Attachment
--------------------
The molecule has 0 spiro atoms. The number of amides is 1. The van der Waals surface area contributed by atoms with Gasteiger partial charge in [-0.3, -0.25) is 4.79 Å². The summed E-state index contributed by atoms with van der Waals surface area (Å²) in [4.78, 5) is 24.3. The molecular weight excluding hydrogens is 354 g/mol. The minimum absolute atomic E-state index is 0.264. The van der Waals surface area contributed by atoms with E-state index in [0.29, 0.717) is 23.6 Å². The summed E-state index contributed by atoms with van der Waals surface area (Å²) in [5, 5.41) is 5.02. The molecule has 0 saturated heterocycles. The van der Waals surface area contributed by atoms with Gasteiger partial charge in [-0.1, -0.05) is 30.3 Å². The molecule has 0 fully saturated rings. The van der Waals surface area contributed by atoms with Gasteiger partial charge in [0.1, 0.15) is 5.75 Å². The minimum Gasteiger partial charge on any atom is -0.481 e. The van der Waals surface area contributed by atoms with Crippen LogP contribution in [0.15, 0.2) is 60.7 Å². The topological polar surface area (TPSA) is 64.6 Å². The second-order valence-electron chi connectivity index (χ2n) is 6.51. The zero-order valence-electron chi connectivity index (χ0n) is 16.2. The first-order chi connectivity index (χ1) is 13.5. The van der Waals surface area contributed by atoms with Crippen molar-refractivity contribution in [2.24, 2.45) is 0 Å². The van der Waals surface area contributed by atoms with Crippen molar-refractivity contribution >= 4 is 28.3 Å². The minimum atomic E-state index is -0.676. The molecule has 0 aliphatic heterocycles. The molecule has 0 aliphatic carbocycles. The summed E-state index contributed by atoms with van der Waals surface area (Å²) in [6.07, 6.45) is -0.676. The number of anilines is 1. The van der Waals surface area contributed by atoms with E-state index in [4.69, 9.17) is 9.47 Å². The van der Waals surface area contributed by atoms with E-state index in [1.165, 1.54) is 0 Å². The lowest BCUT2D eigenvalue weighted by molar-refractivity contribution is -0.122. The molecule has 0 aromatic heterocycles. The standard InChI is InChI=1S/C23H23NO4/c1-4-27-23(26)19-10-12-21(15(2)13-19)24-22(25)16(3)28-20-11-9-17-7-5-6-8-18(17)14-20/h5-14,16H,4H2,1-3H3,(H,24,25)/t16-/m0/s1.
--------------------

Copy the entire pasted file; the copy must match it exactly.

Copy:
The molecule has 0 spiro atoms. The number of amides is 1. The van der Waals surface area contributed by atoms with Gasteiger partial charge in [-0.3, -0.25) is 4.79 Å². The summed E-state index contributed by atoms with van der Waals surface area (Å²) in [4.78, 5) is 24.3. The molecular weight excluding hydrogens is 354 g/mol. The minimum absolute atomic E-state index is 0.264. The van der Waals surface area contributed by atoms with E-state index in [0.29, 0.717) is 23.6 Å². The summed E-state index contributed by atoms with van der Waals surface area (Å²) in [5, 5.41) is 5.02. The molecule has 0 saturated heterocycles. The van der Waals surface area contributed by atoms with Gasteiger partial charge in [-0.1, -0.05) is 30.3 Å². The molecule has 0 fully saturated rings. The van der Waals surface area contributed by atoms with Gasteiger partial charge in [0.1, 0.15) is 5.75 Å². The minimum Gasteiger partial charge on any atom is -0.481 e. The van der Waals surface area contributed by atoms with Crippen LogP contribution in [0.15, 0.2) is 60.7 Å². The topological polar surface area (TPSA) is 64.6 Å². The second-order valence-electron chi connectivity index (χ2n) is 6.51. The zero-order valence-electron chi connectivity index (χ0n) is 16.2. The first-order chi connectivity index (χ1) is 13.5. The van der Waals surface area contributed by atoms with Crippen molar-refractivity contribution in [2.24, 2.45) is 0 Å². The van der Waals surface area contributed by atoms with Crippen molar-refractivity contribution >= 4 is 28.3 Å². The minimum atomic E-state index is -0.676. The molecule has 0 aliphatic heterocycles. The molecule has 0 aliphatic carbocycles. The summed E-state index contributed by atoms with van der Waals surface area (Å²) in [6.07, 6.45) is -0.676. The number of anilines is 1. The van der Waals surface area contributed by atoms with E-state index in [4.69, 9.17) is 9.47 Å². The van der Waals surface area contributed by atoms with E-state index in [1.165, 1.54) is 0 Å². The lowest BCUT2D eigenvalue weighted by molar-refractivity contribution is -0.122. The molecule has 0 aromatic heterocycles. The standard InChI is InChI=1S/C23H23NO4/c1-4-27-23(26)19-10-12-21(15(2)13-19)24-22(25)16(3)28-20-11-9-17-7-5-6-8-18(17)14-20/h5-14,16H,4H2,1-3H3,(H,24,25)/t16-/m0/s1.